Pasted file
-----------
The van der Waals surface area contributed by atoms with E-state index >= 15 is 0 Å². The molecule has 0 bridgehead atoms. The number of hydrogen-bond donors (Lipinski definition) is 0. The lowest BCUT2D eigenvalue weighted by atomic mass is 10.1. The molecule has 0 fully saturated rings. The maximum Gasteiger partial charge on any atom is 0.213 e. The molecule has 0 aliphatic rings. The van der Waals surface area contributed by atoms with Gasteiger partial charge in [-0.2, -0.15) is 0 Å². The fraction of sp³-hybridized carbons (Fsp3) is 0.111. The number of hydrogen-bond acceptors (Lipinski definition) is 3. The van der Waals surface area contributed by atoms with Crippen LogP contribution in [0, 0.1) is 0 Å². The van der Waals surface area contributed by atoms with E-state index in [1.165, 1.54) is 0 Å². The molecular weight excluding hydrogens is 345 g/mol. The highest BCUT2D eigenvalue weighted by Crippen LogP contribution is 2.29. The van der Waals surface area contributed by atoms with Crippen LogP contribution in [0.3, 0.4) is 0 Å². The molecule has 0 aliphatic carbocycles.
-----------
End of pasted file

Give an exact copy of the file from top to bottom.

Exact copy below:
The van der Waals surface area contributed by atoms with E-state index >= 15 is 0 Å². The molecule has 0 bridgehead atoms. The number of hydrogen-bond donors (Lipinski definition) is 0. The lowest BCUT2D eigenvalue weighted by atomic mass is 10.1. The molecule has 0 fully saturated rings. The maximum Gasteiger partial charge on any atom is 0.213 e. The molecule has 0 aliphatic rings. The van der Waals surface area contributed by atoms with Gasteiger partial charge in [-0.2, -0.15) is 0 Å². The fraction of sp³-hybridized carbons (Fsp3) is 0.111. The number of hydrogen-bond acceptors (Lipinski definition) is 3. The van der Waals surface area contributed by atoms with Crippen LogP contribution in [0, 0.1) is 0 Å². The van der Waals surface area contributed by atoms with E-state index in [1.165, 1.54) is 0 Å². The molecular weight excluding hydrogens is 345 g/mol. The highest BCUT2D eigenvalue weighted by Crippen LogP contribution is 2.29. The van der Waals surface area contributed by atoms with Crippen LogP contribution in [0.3, 0.4) is 0 Å². The molecule has 0 aliphatic carbocycles.